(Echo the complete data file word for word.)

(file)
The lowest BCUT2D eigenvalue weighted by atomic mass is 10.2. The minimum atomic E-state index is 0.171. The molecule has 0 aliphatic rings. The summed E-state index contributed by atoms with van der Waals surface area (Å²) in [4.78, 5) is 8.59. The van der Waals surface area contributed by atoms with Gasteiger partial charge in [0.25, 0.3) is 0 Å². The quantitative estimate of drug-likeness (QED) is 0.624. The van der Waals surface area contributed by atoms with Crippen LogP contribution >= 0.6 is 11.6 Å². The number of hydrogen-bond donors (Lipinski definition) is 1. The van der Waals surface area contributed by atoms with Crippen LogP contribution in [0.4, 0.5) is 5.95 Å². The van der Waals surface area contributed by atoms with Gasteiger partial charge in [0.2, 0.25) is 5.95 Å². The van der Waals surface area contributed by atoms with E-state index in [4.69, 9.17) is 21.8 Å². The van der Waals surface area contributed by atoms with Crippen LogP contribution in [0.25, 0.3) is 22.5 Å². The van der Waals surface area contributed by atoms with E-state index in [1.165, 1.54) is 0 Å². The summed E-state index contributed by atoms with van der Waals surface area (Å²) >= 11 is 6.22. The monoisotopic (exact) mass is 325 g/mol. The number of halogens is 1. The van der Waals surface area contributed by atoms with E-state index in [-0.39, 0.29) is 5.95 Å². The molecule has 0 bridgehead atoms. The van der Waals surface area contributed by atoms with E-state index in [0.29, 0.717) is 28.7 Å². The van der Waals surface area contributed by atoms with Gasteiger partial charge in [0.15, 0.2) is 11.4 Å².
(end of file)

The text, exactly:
The lowest BCUT2D eigenvalue weighted by atomic mass is 10.2. The minimum atomic E-state index is 0.171. The molecule has 0 aliphatic rings. The summed E-state index contributed by atoms with van der Waals surface area (Å²) in [4.78, 5) is 8.59. The van der Waals surface area contributed by atoms with Gasteiger partial charge in [0.25, 0.3) is 0 Å². The quantitative estimate of drug-likeness (QED) is 0.624. The van der Waals surface area contributed by atoms with Crippen LogP contribution >= 0.6 is 11.6 Å². The number of hydrogen-bond donors (Lipinski definition) is 1. The van der Waals surface area contributed by atoms with Crippen LogP contribution in [0.4, 0.5) is 5.95 Å². The van der Waals surface area contributed by atoms with Gasteiger partial charge in [0.2, 0.25) is 5.95 Å². The van der Waals surface area contributed by atoms with E-state index in [4.69, 9.17) is 21.8 Å². The van der Waals surface area contributed by atoms with Crippen LogP contribution in [0.25, 0.3) is 22.5 Å². The van der Waals surface area contributed by atoms with E-state index in [1.165, 1.54) is 0 Å². The summed E-state index contributed by atoms with van der Waals surface area (Å²) >= 11 is 6.22. The monoisotopic (exact) mass is 325 g/mol. The number of halogens is 1. The van der Waals surface area contributed by atoms with E-state index in [-0.39, 0.29) is 5.95 Å². The molecule has 0 bridgehead atoms. The van der Waals surface area contributed by atoms with E-state index in [0.29, 0.717) is 28.7 Å². The van der Waals surface area contributed by atoms with Gasteiger partial charge in [0.15, 0.2) is 11.4 Å².